Continues from last Friday
WHAT I do is to round geo-political zones, work will national orientation agencies, civil society organizations. I have been to Lagos no fewer than six times.
It’s either we have power consumer assemblies or we are convening special meetings with estate developers and residents for making enquiries into this issue of estimation because it’s one of the biggest issues.
We use this information as feedback to go and sit with our colleagues in Abuja to design policies and one of the policies we designed is pre-paid meters. The preferred means of metering is pre-paid meters because if you don’t have light your meter will not run.
Cost of metering
Nobody will come and cut your light. We have given a target of eighteen months from June 1 this year and the cost of metering has been factored in. We brought all the distribution companies to Abuja, asked them to show us how they are billing people and there is no standard way even officially talk less of on the lower level where they are planning bills anyhow.
If you pay them something next month then your bill will come down and when the guy is broke he will come with a bigger bill. There is a standard methodology for which any customer will be billed or does not have a meter and you can challenge it. We are opening offices for customer complaints. We had opened an office here in Alausa in September. Even the governor was with us.
It’s called the Forum Office. We have one in Eko, which has been in existence for a few years. People that felt their complaints have not been addressed can go to the forum and I can assure you membership is independent, credible people from the area.
We have membership from the Manufacturers Association of Nigeria, representative of the Chambers of Commerce, Nigerian Society of Engineers, an NGO and another nominee who is resident there. We are hoping we can have them across the country
Customer service is a key aspect of any service you are giving. Out of the power generated in Nigeria about 25%of the very little comes from natural gas like Egbin which is the biggest in the country generating to full capacity about 1, 320MW but as at yesterday they were only able to generate about 500-600MW so you can see the inefficiency but there is another company, a private company with installed capacity of 200MW. There is no day I open my chart they don’t generate more than 200. Egbin hardly meets 50% of capacity.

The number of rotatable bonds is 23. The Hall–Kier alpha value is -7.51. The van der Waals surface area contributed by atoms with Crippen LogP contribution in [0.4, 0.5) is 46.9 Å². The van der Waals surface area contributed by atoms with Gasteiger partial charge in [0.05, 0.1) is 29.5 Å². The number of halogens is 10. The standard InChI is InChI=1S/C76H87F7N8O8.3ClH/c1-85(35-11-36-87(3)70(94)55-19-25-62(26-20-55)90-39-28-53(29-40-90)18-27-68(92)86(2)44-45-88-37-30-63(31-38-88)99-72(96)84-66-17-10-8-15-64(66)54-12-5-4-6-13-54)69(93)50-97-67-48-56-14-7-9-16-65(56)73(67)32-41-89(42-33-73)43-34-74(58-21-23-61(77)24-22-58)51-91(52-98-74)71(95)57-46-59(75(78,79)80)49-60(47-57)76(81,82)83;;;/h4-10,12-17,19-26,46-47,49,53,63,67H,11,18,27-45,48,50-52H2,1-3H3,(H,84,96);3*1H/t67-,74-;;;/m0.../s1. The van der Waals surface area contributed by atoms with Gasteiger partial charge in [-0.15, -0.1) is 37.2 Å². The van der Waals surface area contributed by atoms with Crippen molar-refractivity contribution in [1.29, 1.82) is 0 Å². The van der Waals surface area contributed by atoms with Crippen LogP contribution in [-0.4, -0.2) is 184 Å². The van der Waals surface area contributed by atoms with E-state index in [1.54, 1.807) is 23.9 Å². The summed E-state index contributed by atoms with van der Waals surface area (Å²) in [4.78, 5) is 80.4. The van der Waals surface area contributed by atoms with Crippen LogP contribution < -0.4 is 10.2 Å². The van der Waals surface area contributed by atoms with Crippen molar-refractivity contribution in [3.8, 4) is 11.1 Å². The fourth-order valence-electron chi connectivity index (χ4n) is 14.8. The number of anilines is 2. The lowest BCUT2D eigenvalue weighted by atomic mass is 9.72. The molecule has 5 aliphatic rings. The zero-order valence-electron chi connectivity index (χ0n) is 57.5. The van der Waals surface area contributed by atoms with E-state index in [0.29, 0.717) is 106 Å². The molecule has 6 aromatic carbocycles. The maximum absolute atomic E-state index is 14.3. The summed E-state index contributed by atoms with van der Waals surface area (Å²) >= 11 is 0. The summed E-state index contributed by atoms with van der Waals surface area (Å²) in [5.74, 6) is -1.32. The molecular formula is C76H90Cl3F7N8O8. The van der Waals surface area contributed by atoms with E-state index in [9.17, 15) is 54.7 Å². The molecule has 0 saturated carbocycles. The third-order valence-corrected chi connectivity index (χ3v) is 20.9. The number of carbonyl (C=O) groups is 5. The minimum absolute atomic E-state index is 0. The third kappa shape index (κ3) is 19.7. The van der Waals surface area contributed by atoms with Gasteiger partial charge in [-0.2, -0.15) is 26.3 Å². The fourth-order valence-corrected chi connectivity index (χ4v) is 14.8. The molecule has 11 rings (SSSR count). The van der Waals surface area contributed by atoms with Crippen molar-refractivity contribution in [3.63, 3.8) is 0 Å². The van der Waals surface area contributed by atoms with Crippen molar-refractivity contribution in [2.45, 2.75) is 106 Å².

Hence your belief in private sector intervention.
Exactly. If you look at Shell they have a 660MW plant at Afam. Constantly they are generating about 490MW everyday and they are not able to make it to the grid because they don’t have the lines. Agip has 250. If you look at their track over a year they generate almost that 250 throughout. If you look at our own station it might not be operative even for one year because of inefficiency and corruption.
Coming back to you Abel, we have issues with Kainji because we do not control the waters that come in. In the whole world today apart from Germany, Nigeria has the best wholesale tariff/trailer power generation.
For Egbin, 9,600/MW is what they get when they generate a hundred MW. If you install a solar plant for every MW you will get N57,000. So having a balance of energy- gas, hydro, solar, wind- is what a country would want but we are a country that has abundant natural gas. We can utilize that gas to generate electricity for ourselves but we don’t have sufficient turn out.
There is a huge, huge gap as Seye mentioned and no government can resolve it on its own. It requires other stakeholders’, a lot of private capital which is not even available in Nigeria so you must have the right kind of environment to attract foreign direct investment.
Does that answer your question?
It throws more light on the direction. There are enormous opportunities. We have cost efficient solar power systems. You consume from what you generate. If you generate excess you can always channel back
As Mr. Bassir said there is a lot of waste when people are generating electricity for themselves and it is important to have community projects whereby these wastes can be minimized.